And so I tossed the old filter and put in a new one. Three “drippings” later, I tentatively fixed a pot of one my favourite floral oolongs, hoping this would solve the problem.

To quote Lewis Carroll: “Oh frabjous day! Calloo! Callay!” I had tea again. I could taste it. It was excellent tea! As a matter of fact, every cupful that I’ve sipped in the past week or so has been excellent.


What does Jabberwocky have to do with tea? You might be surprised …

The moral of this long drawn-out story is just this: A cup of tea is mostly water, and if the water isn’t good the tea won’t be either. Of course it’s important to use good quality fresh tea leaves, but equally important is that you use good quality fresh water.

(The other moral is that if you wait long enough, you too can find a way to interject a portion of Carroll’s delightfully silly poetry into one of your conversations.)

A good cup of tea is so simple yet so complex. It requires just the right balance of leaves, water, temperature, and steep time. If a tea doesn’t “work” for you, it could be attributed to any of these components. A little tweaking of one or more elements can make the difference between a so-so cup and a superior cup.

When your tea doesn’t taste right, don’t presume it’s the quality of the tea leaf — as in “I’m never buying tea from that place again. They have such lousy tea.” It could be the quantity of leaves you’re using, either too much or too little. The water may be too minerally (is that a word? I guess it is now) or too flat and depleted. And it might be that the length of time you let it steep is too short or too long — or that you’re sipping it at too high or too low a temperature.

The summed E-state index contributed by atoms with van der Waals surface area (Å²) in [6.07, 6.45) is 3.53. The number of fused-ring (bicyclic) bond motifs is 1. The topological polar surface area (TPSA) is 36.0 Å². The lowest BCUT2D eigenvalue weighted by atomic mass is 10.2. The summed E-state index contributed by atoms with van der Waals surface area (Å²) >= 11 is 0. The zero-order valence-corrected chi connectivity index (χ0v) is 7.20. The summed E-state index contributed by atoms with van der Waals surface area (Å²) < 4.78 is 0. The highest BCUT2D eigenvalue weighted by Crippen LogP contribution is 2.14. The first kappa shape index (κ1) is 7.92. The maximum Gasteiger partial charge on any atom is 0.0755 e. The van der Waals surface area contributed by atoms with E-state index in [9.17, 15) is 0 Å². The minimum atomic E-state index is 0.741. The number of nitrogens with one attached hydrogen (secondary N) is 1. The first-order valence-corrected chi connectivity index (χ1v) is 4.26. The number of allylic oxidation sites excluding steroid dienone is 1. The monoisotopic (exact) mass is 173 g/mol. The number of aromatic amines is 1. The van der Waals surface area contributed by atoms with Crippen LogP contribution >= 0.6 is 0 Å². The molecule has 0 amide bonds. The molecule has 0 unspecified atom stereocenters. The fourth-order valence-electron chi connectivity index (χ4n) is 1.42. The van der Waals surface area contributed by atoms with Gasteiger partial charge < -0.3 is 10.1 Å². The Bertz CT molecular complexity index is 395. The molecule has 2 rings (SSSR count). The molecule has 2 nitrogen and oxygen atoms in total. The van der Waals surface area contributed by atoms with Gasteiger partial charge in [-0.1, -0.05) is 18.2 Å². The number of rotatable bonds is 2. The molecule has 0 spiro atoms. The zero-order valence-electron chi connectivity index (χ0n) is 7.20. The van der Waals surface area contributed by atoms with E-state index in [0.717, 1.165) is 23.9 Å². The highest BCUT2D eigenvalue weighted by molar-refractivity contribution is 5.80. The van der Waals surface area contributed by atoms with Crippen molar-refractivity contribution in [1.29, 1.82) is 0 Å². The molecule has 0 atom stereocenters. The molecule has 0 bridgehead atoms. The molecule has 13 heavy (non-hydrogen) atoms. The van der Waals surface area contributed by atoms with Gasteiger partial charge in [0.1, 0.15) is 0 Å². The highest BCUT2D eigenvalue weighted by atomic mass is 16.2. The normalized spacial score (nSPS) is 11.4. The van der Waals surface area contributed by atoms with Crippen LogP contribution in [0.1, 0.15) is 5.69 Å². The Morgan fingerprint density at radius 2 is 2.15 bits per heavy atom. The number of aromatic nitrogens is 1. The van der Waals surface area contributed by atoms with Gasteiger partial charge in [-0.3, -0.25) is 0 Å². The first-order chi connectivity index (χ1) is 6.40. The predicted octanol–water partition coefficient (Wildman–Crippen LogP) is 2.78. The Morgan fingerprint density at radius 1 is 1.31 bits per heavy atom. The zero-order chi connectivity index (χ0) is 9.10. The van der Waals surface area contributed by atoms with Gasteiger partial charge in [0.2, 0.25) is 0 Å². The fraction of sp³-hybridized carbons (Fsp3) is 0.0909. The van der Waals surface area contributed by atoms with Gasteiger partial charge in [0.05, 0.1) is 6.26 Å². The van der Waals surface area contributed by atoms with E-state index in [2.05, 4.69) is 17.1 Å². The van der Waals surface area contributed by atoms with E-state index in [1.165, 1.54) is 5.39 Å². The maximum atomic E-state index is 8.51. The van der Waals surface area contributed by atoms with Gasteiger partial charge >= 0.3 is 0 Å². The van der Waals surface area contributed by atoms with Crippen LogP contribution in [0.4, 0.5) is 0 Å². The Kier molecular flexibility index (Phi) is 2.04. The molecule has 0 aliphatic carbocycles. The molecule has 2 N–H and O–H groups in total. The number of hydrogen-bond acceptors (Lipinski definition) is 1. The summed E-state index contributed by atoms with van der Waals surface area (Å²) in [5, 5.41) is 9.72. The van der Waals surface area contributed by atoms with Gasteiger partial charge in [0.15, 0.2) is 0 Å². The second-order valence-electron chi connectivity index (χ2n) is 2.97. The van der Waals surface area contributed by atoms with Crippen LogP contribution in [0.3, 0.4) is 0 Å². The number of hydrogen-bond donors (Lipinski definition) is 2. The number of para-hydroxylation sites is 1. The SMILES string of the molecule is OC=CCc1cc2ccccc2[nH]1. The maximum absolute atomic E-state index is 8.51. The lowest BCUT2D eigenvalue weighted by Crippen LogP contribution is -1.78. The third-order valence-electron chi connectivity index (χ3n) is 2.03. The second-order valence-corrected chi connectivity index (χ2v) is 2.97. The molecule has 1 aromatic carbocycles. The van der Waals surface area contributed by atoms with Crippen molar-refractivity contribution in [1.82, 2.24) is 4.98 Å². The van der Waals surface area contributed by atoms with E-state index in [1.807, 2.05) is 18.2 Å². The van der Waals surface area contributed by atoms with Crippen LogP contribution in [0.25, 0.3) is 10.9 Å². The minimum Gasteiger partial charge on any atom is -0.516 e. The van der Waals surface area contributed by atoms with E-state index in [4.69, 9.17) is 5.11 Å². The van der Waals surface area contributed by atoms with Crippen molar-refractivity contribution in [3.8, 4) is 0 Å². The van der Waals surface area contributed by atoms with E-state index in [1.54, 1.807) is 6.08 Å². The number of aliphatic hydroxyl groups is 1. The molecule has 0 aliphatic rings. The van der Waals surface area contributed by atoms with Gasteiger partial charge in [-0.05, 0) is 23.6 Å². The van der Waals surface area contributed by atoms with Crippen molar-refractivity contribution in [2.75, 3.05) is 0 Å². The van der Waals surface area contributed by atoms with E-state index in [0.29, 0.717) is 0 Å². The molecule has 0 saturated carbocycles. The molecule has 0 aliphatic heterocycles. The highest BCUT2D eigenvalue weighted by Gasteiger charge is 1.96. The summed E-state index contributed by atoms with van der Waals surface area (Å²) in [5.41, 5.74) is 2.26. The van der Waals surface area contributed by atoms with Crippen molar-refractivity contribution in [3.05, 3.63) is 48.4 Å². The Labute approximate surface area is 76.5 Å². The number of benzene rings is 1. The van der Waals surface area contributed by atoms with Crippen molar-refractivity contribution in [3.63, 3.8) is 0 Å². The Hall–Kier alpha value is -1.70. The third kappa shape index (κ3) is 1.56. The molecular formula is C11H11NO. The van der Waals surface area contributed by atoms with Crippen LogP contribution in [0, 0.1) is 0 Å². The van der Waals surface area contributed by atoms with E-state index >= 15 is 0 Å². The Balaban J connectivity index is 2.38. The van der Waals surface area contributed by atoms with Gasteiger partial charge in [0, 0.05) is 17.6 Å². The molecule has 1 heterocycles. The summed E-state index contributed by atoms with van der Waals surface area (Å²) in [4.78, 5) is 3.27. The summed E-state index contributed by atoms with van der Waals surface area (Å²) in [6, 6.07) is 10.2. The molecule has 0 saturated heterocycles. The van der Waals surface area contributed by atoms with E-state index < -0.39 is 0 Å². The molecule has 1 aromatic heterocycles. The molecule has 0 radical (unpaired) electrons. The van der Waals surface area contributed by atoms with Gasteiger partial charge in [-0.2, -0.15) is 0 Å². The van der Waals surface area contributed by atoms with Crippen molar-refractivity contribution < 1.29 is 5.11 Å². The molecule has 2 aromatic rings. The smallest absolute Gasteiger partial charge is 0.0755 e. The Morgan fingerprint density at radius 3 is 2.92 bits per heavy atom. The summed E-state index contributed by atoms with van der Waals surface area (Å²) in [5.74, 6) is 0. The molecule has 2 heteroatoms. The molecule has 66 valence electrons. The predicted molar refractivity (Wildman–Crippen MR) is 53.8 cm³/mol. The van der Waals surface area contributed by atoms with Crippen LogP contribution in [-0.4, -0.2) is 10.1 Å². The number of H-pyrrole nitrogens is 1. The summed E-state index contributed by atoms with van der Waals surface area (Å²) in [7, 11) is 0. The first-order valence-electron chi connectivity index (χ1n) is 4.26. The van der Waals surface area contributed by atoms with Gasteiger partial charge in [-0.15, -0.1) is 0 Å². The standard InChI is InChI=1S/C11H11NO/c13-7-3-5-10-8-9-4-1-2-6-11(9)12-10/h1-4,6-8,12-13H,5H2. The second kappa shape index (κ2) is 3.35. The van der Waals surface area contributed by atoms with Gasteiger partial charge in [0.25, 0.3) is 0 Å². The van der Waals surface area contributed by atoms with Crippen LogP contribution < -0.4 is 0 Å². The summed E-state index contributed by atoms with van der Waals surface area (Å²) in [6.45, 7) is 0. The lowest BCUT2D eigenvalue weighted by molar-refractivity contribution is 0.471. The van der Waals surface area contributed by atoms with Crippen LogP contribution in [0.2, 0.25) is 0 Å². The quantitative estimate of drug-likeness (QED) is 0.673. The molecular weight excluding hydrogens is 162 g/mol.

kitten-sipping-teaExperiment. All of these elements meld together synergistically in a great cup of tea. If a tea isn’t making your mouth very very happy, don’t presume it’s bad tea — or that your tastebuds have become comatose. Any one — or  more — of these components may need some tweaking. (Note that I did not say twerking, which will never make your tea taste better … actually, it will probably leave a very bad taste in your mouth.)

One of the great joys of drinking tea is finding the perfect balance to suit your taste. Sometimes all it takes is a little adjustment. Or a new water filter.